My first summer in New York was sickeningly hot–I remember it as one long heatwave, the air shimmering above the concrete. Every night I’d get out of work at a vegan restaurant in the East Village and walk to the train over sidewalk graffiti that read “do you feel it? yes” in loopy pink script, and I did feel it. The whole delicious night ahead of me, that specific smell of New York summer in the air–hot garbage and car exhaust and the scent of stale beer coming from bars with doors thrown open, but also the breeze fingering its way into the city from the river, the green of the trees above you, sun-baked asphalt.
Summer in New York is really a three-month-long hallucination with bonus outdoor drinking. The thick Northeastern heat and the days that are light until 8 pm and the rooftops at night and everyone in tank tops and sundresses–how can you not lose your mind?
I had just turned 21, and had just broken up with a handsome PhD student from Boston who made the mistake of wanting to move to New York for me. I don’t remember the first date with the boy I rebounded with, though I’m sure we went to a crappy bar, drank a bit too much, and made out on the street. He was a few years older than me and told me he was a freelance writer, which I later discovered was an optimistic rephrasing of the word “intern.”
It’s odd that I don’t remember, because I know we instantly pair-bonded in the way that only happens when someone is truly awful for you, or maybe when it’s 90 degrees out in May and you’ve lost your mind, or both. Heatwave madness, I said to my friends later. The whole city like a ripe fruit. How could anyone think straight? After that first, lost date he was always around–picking me up from work, spending the night at my apartment, texting me all day, sending me screencaps of the things he instant messaged his friends about me: “I met a girl. I actually really like her.”
One afternoon I told him I’d never been to the Rockaways so he marched me straight to the A train and we walked along the beach while the sun set, drinking bottles of Coke with whiskey poured in, and I got a sunburn at 6pm. A few days later I saw a bag of prescription painkillers on his nightstand and talked him into taking them all that night with me, which marks the only time I enjoyed sleeping with him.
What I liked about him, I see now, was how much he liked me, how clear his ardor was. And it turned out that in those sticky days of early summer it was easy to reflect that back, to mimic him, to get swept up in it and then convince myself it was true and go home the next morning with a sunburn and dirty hair. I wanted the summer fling so badly that I conjured it from the humid air; maybe we both did. I noticed but didn’t much care that he lived in Bushwick’s most notorious loft building in a cubbyhole that only had sheets for walls, or that he was clearly in love with his roommate who was an actress and looked like a prettier, taller version of me, or that he wore loafers without socks in the summer.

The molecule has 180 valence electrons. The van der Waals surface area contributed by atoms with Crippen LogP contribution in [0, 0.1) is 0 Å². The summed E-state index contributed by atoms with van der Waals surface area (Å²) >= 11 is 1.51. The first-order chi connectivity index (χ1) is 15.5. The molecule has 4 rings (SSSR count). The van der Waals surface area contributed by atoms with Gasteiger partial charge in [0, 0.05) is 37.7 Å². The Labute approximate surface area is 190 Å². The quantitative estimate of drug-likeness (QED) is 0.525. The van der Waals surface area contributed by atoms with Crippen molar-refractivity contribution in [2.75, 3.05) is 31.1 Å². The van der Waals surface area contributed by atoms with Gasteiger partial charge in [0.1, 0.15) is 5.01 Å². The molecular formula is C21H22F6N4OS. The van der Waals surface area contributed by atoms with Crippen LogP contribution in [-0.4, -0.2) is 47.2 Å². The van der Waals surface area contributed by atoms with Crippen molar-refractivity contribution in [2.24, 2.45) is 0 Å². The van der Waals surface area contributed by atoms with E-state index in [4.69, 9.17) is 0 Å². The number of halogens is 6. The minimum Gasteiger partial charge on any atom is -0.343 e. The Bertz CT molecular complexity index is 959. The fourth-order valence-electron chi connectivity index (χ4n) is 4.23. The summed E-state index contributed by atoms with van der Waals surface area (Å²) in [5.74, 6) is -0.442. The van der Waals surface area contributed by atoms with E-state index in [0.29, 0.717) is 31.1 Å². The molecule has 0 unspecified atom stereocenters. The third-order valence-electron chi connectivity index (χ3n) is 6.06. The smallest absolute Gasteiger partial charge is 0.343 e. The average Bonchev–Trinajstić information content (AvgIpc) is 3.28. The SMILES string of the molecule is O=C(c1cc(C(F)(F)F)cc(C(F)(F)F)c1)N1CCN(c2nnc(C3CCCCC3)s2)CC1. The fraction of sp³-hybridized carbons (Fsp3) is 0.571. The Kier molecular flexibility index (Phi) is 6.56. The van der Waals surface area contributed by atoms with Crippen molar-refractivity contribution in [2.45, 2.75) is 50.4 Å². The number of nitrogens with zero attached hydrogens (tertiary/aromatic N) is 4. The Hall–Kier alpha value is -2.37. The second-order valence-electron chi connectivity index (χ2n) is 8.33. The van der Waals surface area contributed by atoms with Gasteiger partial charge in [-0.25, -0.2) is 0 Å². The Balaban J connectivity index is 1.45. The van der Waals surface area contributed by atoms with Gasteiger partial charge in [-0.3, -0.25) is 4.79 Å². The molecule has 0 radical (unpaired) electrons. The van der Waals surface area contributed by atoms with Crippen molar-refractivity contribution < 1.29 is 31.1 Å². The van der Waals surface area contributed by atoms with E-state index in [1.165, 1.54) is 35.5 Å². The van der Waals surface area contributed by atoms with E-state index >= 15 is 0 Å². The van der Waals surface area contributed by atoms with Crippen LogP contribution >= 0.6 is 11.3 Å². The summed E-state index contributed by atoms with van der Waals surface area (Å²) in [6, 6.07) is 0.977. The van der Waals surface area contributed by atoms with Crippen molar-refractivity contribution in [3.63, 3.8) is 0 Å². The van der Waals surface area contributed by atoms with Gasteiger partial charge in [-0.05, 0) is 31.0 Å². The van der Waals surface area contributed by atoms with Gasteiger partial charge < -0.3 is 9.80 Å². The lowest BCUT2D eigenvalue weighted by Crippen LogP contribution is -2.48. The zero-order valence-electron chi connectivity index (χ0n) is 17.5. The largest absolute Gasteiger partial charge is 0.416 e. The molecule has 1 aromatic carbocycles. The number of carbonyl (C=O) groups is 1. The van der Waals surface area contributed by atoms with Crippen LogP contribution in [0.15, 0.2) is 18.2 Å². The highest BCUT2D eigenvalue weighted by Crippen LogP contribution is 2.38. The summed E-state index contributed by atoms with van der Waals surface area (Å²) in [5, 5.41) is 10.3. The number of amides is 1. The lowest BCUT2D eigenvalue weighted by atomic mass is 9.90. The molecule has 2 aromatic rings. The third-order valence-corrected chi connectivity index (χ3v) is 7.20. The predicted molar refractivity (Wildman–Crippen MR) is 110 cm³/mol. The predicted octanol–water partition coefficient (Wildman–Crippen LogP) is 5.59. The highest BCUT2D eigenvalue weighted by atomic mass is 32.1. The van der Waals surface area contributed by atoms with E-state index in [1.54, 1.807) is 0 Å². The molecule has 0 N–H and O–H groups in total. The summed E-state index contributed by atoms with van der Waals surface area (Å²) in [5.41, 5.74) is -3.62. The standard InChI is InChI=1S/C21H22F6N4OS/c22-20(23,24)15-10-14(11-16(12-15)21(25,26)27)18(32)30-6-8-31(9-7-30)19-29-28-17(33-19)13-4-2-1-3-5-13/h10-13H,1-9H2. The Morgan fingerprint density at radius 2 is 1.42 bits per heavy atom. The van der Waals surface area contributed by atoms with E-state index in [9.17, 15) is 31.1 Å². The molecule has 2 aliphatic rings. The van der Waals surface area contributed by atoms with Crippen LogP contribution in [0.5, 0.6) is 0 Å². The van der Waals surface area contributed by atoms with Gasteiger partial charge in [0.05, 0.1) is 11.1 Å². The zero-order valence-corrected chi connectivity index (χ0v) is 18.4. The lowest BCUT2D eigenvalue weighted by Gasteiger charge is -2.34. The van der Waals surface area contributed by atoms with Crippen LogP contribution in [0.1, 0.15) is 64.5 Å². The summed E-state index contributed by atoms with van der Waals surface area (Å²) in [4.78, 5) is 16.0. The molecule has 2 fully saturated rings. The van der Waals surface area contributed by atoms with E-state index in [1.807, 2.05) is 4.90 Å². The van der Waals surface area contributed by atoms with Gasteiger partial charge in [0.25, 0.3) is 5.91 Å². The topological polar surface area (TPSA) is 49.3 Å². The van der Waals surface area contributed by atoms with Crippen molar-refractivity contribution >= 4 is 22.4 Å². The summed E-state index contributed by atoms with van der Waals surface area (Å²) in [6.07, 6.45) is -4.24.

One Saturday we were hanging out at his next door neighbor’s’ place–a pack of South American street artists who managed to not speak a single word to me. Their apartment was a cavernous loft full of very poor art, including one memorable canvas of what could only have been a Mario Kart turtle. I said hi to their big gray pit bull as I walked in, and then perched on a stool, drank a beer, sweated and wished I was somewhere else. Hours later we finally left, and as I walked toward their door I felt a sharp, deep pain in my upper thigh, right below the ragged hem of my tiny jean shorts. I spun around and the dog was attached to my leg like a hungry shark that’s come across a surfer. I yelled and swatted her and she scampered off to one of the South Americans, who looked at me and said “Huh. She’s never done that before.” I spent weeks with an enormous bruise purpling half of my thigh, forced to tell people that I had been bitten by a pit bull at McKibbin, which is perfect shorthand for all the poor decisions I made as an early 20-something in Brooklyn.
Despite that glaring warning sign from the universe, I brought him to meet my friends at a tiny, now-defunct music venue in the basement of a bar in Soho. We mostly ignored everyone, drank shitty cocktails in plastic cups and then made out aggressively on the dancefloor. Still, we socialized enough that over the course of the next day my friends texted me one by one to tell me this guy was awful. He was annoying and disingenuous and clearly a liar, and they had no idea what I saw in him.
Sitting in an air-conditioned room, dead sober, my thigh tender from a dog bite as a half-dozen of my friends told me I was dating a human nightmare, I snapped out of it. My friends have always been saint-like in their acceptance of the questionable dudes I attach myself to. For them to insist I drop someone meant that I had truly lost my senses. As soon as they said it, I realized I didn’t even like this guy. I liked being the object of his attention, and I liked having an excuse to run around Brooklyn in the summer all fucked up by oxytocin like a half-drunk maniac in jorts. But I certainly didn’t like him, and so I dumped him pronto (he got nasty, to no one’s surprise) and got on with my life.
Even years later, his name is the punchline to every shitty date I go on–well, at least he’s not Bob!* But a few weeks ago I was on the rooftop of that apartment, thinking about all the boys I’d kissed up there before it overlooked an Equinox and a WeWork, and remembered sitting up there cross-legged with Bob. Knees touching, drinking huge gin and tonics out of empty pasta sauce jars, laughing about something surely very stupid, and I almost felt fond of him for a second.